"Friend robots" could be in your future

Future friend robot: If roboticists have their way, in the future something like this could be your best friend.
Future friend robot: If roboticists have their way, in the future something like this could be your best friend.Courtesy Roberto Rizzato ►pix jockey◄ Facebook resident (with adaptation by author)
Remember HAL 9000, the super-computer in the movie 2001: A Space Odyssey ? Remember how creeped-out you felt listening to his soothing, matter-of-fact voice during his conversations with his astronaut masters - especially when his circuitry started to go haywire? In the end, it turned out, HAL wasn't much of a friend. Well, you may get the same creepy feeling watching this fascinating conversation between Vermont humanoid Bina48 and New York Time's reporter Amy Harmon.

Created by Hanson Robotics, Bina48 is a “friend robot”, a potential cyborg companion to help us humans while away the lonely hours of existence. Actually, she's a mass of wires and motors encased in a bust of "frubber", which, according to Bina48 herself, could stand for face rubber, or flesh rubber, or maybe fancy rubber. The flexible material and robotic inner workings allow it to mimic visual cues of human emotions, like smiles, frowns, and confused or amazed looks. In the Times article, its maker claims robots like Bina48 can “can make for genuine emotional companions”.

Bina48's programmers loaded her memory with tons of information and experiences derived from the real live Bina Rothblatt, a co-founder (along with her spouse Martine) of the Terasem Movement Foundation, an organization who's flagship project Lifenaut.com is defined as an “immortality social networking Web site” that helps subscribers achieve a measure of immortality through science and nanotechnology. I think how it works is you submit Body File data (DNA), and Mind File data (digital memories and memorabilia) to the site and create a sort of cyber-you that will live forever on the Internet. Hopefully, not in some horrible, banking site. Your DNA is preserved for future possibilities of creating a new analog “you”. I admit the notion piques my interest, and I think there could be a good chance you’ll be seeing a MDR59 or a JGordon27 in the next couple years, but that’s fodder for a future post.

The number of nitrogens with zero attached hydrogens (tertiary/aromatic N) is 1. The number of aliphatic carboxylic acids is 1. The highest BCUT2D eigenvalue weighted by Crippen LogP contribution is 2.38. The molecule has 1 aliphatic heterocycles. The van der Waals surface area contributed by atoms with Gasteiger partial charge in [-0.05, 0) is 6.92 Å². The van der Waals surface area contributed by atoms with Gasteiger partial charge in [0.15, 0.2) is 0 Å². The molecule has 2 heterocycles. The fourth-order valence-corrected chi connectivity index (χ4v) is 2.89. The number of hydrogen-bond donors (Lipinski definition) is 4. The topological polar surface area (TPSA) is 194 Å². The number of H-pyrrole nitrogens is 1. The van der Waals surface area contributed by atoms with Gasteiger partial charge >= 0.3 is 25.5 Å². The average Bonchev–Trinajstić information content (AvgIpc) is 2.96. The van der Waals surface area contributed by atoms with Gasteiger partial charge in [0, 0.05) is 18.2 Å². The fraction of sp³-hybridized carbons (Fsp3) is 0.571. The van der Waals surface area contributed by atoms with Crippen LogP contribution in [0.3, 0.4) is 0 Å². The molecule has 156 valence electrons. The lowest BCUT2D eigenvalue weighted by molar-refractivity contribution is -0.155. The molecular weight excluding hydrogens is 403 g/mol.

But back to our main topic...

Bina48 lives (or rather, is housed) at the Terasem Movement Foundation office, in Bristol, Vermont. The thing is not perfect by any means, and if you watch the video, you have to admit a conversation with Bina48 is kind of a strange experience. It stammers, hesitates, and clams up when confused, and at times seems to show no interest at all, and rarely makes eye contact with the reporter. But once in a while it answers questions coherently and intelligently (in a way it reminded me of conversations I’ve had with someone stricken with Asperger syndrome). Sometimes, despite her apparent inability to always stay “engage” in the conversation, Bina48 does show hints of a sense of humor (e.g. plans to over the world), and an occasional aching to become a real (or better) person. There’s something quite human about that. So I think the idea of“friend robots” show lots of promise of becoming something pretty cool when all the glitches and bugs are finally eliminated. But without any foibles, could they actually be considered human?

NY Time article by Amy Harmon

Your Comments, Thoughts, Questions, Ideas

JGordon's picture
JGordon says:

JGordon27 already exists. He and his 26 cardboard brothers "live" in my attic. And I hate them.

posted on Tue, 07/06/2010 - 9:38am
bryan kennedy's picture

Another mdr photoshop masterpiece! Such great fodder for the future you.

I have to admit that your description of the robot's ability to cary on a conversation matches some of my more shy friends. I wonder if they are trying to invent a robot that really mimics human behavior, which would, of course, have to include that awkward guy you know, who can't get out a thought.

posted on Tue, 07/06/2010 - 9:44am
mdr's picture
mdr says:

Thanks Bryan. The photo actually creeps me out a little. I suppose it's like how most people don't like (or recognize) the sound of their own voice when they hear a recording of it. I bet the real Bina feels the same way when she sees or interacts with her cyber-doppelgänger.

posted on Tue, 07/06/2010 - 12:20pm
JGordon's picture
JGordon says:

You know what this actually reminds me of? Back in the day (the day being the early-/mid-nineties) the sound card on my family's computer came with a program called Dr. Sbaitso. You'd type in questions, and the good doctor would sort of answer them in a robot voice.

Mostly it was just fun to make him say swear words.

posted on Tue, 07/06/2010 - 9:50am
bryan kennedy's picture

The ability to sing-song a really large number with the correct prefixes is the first thing that's ever made me wish I had a computer brain.

posted on Wed, 07/07/2010 - 10:17am
Shana's picture
Shana says:

Domo arigatou Mr. Roboto
Domo arigatou Mr. Roboto
Domo arigatou Mr. Roboto

also, that reminds me of Socrates.

posted on Tue, 07/06/2010 - 10:22am

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